FRANKFURT (Reuters) - European Central Bank policymakers are leaning towards minimal changes to how cash is spent in the final act of their stimulus program as they try to keep edgy bond investors on side, five sources close to the matter said.
With fresh purchases in the ECB’s 2.6 trillion euro ($3 trillion) bond-buying scheme due to end in December, policymakers still have to finalize how and where to reinvest the proceeds of bonds that mature from January.
The first issue to address is a transition to a new “capital key”, a calculation of how much capital each European Union country has paid into the ECB that serves as the basis for allocating bond purchases among different countries.
This geographic make-up is scheduled to be recalculated this year to reflect changes in the relative size of the countries’ economies and populations.
Among large euro zone countries, this should increase Germany’s already dominant share and shrink Italy’s.
With the Italian debt market already in turmoil due to political worries, the five sources who are on, or close to the ECB’s Governing Council said there was no intention of causing further mayhem. The new capital key would be likely to be applied only to new purchases under the reinvestment plan, at least initially, they added. [GVD/EUR]
“We don’t want to disrupt the bond market,” one of the sources said on condition of anonymity because the ECB’s deliberations are private.
Another source added that the new capital key was always going to be “forward-looking” and therefore relevant only for fresh purchases.
A third argued that reinvestments should be gradually adapted so that, over time, the ECB’s stock of bonds also reflected the new shareholder base.
A spokesman for the ECB declined to comment.
All the sources said they had yet to see proposals from ECB staff on the matter and were simply expressing their opinion as the issue had not been discussed, even informally, on the policy-making Governing Council.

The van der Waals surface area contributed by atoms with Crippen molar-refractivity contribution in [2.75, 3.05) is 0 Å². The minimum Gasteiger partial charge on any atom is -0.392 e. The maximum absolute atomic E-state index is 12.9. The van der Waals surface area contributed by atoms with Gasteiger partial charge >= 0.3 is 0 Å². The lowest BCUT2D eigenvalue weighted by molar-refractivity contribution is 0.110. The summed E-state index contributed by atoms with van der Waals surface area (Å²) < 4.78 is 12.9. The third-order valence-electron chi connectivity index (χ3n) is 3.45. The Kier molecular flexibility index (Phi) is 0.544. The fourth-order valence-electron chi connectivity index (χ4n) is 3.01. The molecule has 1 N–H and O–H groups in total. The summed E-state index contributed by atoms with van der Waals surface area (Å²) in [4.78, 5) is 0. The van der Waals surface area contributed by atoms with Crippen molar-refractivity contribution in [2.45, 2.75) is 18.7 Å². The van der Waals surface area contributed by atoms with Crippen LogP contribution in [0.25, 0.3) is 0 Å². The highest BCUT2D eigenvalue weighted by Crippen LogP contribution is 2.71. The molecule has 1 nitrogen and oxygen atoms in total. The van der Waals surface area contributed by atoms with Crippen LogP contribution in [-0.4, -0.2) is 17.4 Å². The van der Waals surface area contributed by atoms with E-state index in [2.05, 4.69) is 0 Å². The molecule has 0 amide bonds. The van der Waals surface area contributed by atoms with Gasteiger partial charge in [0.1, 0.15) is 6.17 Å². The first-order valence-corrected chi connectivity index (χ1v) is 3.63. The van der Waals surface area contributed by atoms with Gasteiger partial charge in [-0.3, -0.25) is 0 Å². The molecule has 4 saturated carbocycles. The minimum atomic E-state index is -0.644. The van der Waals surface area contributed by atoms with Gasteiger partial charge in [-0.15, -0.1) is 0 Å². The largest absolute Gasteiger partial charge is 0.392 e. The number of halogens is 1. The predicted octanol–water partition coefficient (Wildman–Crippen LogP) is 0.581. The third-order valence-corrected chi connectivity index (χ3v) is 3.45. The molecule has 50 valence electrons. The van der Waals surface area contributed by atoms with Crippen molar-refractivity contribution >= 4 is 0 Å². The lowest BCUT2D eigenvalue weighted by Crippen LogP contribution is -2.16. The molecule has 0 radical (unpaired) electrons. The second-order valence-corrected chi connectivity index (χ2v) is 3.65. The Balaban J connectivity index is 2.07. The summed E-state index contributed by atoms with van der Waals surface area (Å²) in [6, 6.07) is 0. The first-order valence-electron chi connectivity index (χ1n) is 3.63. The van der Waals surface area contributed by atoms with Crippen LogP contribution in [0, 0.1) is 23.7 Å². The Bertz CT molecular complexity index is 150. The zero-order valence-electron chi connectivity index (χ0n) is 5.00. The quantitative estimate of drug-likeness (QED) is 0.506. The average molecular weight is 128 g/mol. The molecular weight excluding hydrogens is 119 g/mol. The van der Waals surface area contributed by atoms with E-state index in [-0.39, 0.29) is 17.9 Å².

The discussion was set to start at a Governing Council meeting on Wednesday.
ECB President Mario Draghi has said in the past that country allocations under the Public Sector Purchase Programme (PSPP) should be judged based on the stock of assets already bought and not the monthly flow of purchases.
Italy accounts for 18.8 percent of all PSPP bonds bought by the ECB at 361.8 billion euros.
That amount is 4.6 percent more than even Italy’s current share of the capital key would suggest, once Greece is excluded. This makes it the most ‘overbought’ country in the euro zone on a par with France, according to Reuters calculations that exclude Greece.
ECB internal calculations tend to include Greece even though it has never been part of the PSPP due to its low credit rating.
Under the upcoming reshuffle, governors of the euro zone’s 19 central banks are also due to decide how to deal with a fall in ECB capital due to the Bank of England taking back its share after Brexit.
Some countries are reluctant to chip in to plug the gap as that would mean their governments would have to forgo some of the dividend coming from their national central banks, one of the sources said.
Instead, they favor leaving the ECB’s capital nominally unchanged. This has been done elsewhere, including in Mexico, on the grounds that a central bank’s capital is a largely symbolic notion given its ability to print money.
With Britain not due to leave the EU until the end of March, this decision could be postponed, another source said.
Another issue still to be addressed is whether the ECB could slow down the ageing of its bond portfolio by purchasing more long-dated paper as its existing holdings mature.
This proposal, floated in the early summer and reminiscent of the Federal Reserve’s Operation Twist, has run into technical constraints because some countries do not have enough outstanding long-term debt, the sources said.
The ECB aims to be “market neutral”, that is to buy debt in proportion to their outstanding amounts.
The bank would open itself to criticism if it decided to invest in longer durations in some countries with a high debt stock such as Italy, but not others,
Also, in some countries, shorter term papers have a bigger impact on the economy for example through floating rate mortgages, some of the sources said.
($1 = 0.8771 euros)
Additional reporting by Balazs Koranyi; editing by David Stamp